Banks and financial services are experiencing a real need for solutions that provide performance-at-scale. New regulations like FRTB (also called Basel IV FRTB) have greatly expanded the reporting requirements for the financial industry.
This increase in requirements, coupled with the complexity of the new rules and regulations means that the law now requires much finer granularity and disciplined reporting. In order to comply, banks’ analytics systems must be modernized, to ensure that the data sent to regulatory authorities is correct and relevant.
In an effort to find solutions to these new requirements, Citihub Consulting (a global financial market IT advisory firm) has penned a comparative analysis of GPU accelerated database solutions, to determine the maturity and performance potential of these solutions.
Dealing with big data challenges in risk and reporting
Citihub has found that in many firms, this type of unified risk reporting is currently constrained, as datasets are distributed across collections of asset-class aligned systems that typically refresh only once per day. This distribution reduces the datasets’ interactivity, making it difficult to process changes in near real-time, and limiting responsiveness.
The challenge is not just in the response time for these queries and reports, but also in the lack of access to the huge quantities of data being collected. Many banks and financial services perform time-consuming re-aggregations and cube-generation in an attempt to make the data accessible in a timely fashion, but this also severely limits the data’s fidelity and granularity. Users in these cases are able to wait minutes (or longer) for responses to these types of large-scale queries, according to Citihub.
How do GPU databases measure up for Big Data?
Citihub worked closely with a tier 1 investment bank to generate a financial services industry risk result dataset suited specifically to FRTB reporting and analysis. They set about putting GPU databases to the test in an intent to reveal query performance, scalability, and overall product enterprise readiness.
It was no surprise that BigQuery out-performed SQream for the single desk query – we knew up front that SQream is targeted at primarily larger datasets. However, we were surprised at how quickly the SQream performance overtook BigQuery as the volume scaled up.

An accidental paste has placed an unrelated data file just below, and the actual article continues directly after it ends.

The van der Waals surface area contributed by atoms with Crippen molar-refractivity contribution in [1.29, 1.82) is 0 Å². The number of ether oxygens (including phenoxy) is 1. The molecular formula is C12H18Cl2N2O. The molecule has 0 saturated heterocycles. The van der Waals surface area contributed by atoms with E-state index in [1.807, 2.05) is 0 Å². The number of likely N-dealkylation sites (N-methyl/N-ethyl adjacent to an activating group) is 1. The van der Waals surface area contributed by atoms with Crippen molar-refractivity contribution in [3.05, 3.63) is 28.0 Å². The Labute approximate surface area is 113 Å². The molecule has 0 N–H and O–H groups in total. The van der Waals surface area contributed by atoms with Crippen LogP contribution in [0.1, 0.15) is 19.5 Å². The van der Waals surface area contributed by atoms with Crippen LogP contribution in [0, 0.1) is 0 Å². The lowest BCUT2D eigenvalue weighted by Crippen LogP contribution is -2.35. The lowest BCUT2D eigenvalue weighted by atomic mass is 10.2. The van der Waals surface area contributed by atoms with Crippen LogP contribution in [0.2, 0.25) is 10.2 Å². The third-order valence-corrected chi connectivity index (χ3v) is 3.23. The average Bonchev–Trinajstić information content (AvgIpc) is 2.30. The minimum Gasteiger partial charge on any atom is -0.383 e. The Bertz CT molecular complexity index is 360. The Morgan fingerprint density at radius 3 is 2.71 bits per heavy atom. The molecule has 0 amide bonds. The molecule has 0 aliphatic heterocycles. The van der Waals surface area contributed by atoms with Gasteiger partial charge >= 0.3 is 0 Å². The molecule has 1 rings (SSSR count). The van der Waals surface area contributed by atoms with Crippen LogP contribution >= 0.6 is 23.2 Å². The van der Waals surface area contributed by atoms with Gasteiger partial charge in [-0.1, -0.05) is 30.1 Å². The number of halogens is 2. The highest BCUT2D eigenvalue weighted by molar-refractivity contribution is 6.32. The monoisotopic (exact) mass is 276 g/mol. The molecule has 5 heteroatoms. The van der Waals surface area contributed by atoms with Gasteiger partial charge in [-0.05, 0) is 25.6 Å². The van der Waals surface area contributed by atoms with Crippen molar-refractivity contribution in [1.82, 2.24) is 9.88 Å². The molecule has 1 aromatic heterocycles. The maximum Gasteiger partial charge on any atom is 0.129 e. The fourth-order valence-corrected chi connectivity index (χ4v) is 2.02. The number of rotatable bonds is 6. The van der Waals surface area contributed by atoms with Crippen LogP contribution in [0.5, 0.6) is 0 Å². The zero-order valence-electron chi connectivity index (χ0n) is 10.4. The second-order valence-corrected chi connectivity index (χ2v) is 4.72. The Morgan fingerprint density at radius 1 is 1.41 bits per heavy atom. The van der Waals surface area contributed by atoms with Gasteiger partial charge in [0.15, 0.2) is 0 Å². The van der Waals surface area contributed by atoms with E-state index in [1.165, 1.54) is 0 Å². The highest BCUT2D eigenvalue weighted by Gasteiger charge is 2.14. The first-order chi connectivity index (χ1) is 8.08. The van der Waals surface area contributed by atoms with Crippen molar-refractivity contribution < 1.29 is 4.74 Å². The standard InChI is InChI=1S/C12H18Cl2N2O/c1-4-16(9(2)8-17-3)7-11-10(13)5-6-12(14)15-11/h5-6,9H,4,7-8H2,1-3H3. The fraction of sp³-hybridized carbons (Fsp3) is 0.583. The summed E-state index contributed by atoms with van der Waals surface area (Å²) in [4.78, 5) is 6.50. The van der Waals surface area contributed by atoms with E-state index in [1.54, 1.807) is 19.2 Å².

In all but one query, SQream DB outperformed Google BigQuery. In fact, Citihub discovered that SQream DB scales sub-linearly as data sizes grow. This is part of SQream DB’s design, and it is what makes SQream DB extremely suitable for large and growing data. In fact, SQream DB performed just 4.3x slower when data grew by a factor of six, due in part to its excellent query compiler and optimizer. The report discovered that, “SQream does not suffer from the query optimisation issues that we have seen elsewhere”.
Some databases may scale exponentially as data grows. Some scale linearly. SQream DB scales even better.
Citihub’s conclusion: SQream DB is a candidate worth considering
Citihub found that SQream DB retains the flexibility of a fully-featured SQL environment, while providing excellent performance on huge datasets.
“The in-memory solutions will not scale to support multi-year, multi-petabyte requirements just yet. However, the SQream offering in this space is worth considering, since it does not appear (from the testing performed) to be bound by limitations on the joins etc., so retains all the query flexibility of a fully featured SQL environment. Combine the query performance of SQream on large datasets, and the vast scale that it can support on limited hardware, and SQream is certainly a candidate worth considering.”
We are proud that a third-party consultant with such vast domain expertise has found SQream DB to be a viable and performant alternative to existing big data solutions. We invite you to try SQream DB for yourself and experience the benefits of a modern, fast, GPU-powered SQL database.
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Read the full Citihub Report
To read the full findings, visit Citihub and download the full free report:
GPU-Accelerated Databases: Addressing FRTB Risk Results Reporting And Other Performance-At-Scale Challenges in Financial Services